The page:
The US-Saudi starvation blockade
Our aim is to "starve the whole population -- men, women, and children, old and young, wounded and sound -- into submission," said First Lord of the Admiralty Winston Churchill.
He was speaking of Germany at the outset of the Great War of 1914-1918. Americans denounced as inhumane this starvation blockade that would eventually take the lives of a million German civilians.
Yet when we went to war in 1917, a U.S. admiral told British Prime Minister Lloyd George, "You will find that it will take us only two months to become as great criminals as you are."
After the Armistice of Nov. 11, 1918, however, the starvation blockade was not lifted until Germany capitulated to all Allied demands in the Treaty of Versailles.
As late as March 1919, four months after the Germans laid down their arms, Churchill arose in Parliament to exult, "We are enforcing the blockade with rigor, and Germany is very near starvation."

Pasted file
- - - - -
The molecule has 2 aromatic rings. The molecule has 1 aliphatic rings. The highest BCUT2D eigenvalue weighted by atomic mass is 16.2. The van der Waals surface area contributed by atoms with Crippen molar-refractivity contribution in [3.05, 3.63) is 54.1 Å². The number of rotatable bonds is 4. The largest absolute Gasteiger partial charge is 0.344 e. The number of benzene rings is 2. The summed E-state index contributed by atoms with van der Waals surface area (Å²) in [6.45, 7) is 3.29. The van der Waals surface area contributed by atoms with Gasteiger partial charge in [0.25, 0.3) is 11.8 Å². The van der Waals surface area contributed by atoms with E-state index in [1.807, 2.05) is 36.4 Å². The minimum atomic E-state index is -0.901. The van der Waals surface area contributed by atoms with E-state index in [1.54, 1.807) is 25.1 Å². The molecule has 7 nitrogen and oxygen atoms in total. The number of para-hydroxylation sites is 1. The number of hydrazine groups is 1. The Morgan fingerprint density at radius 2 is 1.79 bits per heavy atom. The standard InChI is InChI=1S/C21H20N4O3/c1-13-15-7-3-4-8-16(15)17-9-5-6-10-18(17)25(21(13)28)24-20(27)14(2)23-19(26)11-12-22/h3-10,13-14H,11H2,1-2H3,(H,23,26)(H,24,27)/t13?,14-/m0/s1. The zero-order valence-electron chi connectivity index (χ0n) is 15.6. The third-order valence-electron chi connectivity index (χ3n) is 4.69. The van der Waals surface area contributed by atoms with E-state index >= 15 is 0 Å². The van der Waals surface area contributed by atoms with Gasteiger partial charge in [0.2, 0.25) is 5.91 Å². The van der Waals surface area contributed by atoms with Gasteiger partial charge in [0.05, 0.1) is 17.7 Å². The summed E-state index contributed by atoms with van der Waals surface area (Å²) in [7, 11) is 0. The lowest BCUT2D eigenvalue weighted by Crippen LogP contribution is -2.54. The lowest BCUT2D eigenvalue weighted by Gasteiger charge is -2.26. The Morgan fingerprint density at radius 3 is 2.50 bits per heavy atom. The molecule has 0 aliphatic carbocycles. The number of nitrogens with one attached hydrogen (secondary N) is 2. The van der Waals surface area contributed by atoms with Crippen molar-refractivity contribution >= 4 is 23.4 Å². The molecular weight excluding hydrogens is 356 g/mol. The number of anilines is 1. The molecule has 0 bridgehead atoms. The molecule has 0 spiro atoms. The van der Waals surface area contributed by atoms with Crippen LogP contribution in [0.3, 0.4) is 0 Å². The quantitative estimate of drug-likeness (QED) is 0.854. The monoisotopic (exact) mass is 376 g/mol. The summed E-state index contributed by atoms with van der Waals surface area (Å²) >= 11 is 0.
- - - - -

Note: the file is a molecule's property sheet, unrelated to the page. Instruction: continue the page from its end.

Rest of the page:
So grave were conditions in Germany that Gen. Sir Herbert Plumer protested to Lloyd George in Paris that morale among his troops on the Rhine was sinking from seeing "hordes of skinny and bloated children pawing over the offal from British cantonments."
The starvation blockade was a war crime and a crime against humanity. But the horrors of the Second World War made people forget this milestone on the Western road to barbarism.
A comparable crime is being committed today against the poorest people in the Arab world -- and with the complicity of the United States.
Saudi Arabia, which attacked and invaded Yemen in 2015 after Houthi rebels dumped over a pro-Saudi regime in Sanaa and overran much of the country, has imposed a land, sea and air blockade, after the Houthis fired a missile at Riyadh this month that was shot down.
The Saudis say it was an Iranian missile, fired with the aid of Hezbollah, and an "act of war" against the kingdom. The Houthis admit to firing the missile, but all three deny Iran and Hezbollah had any role.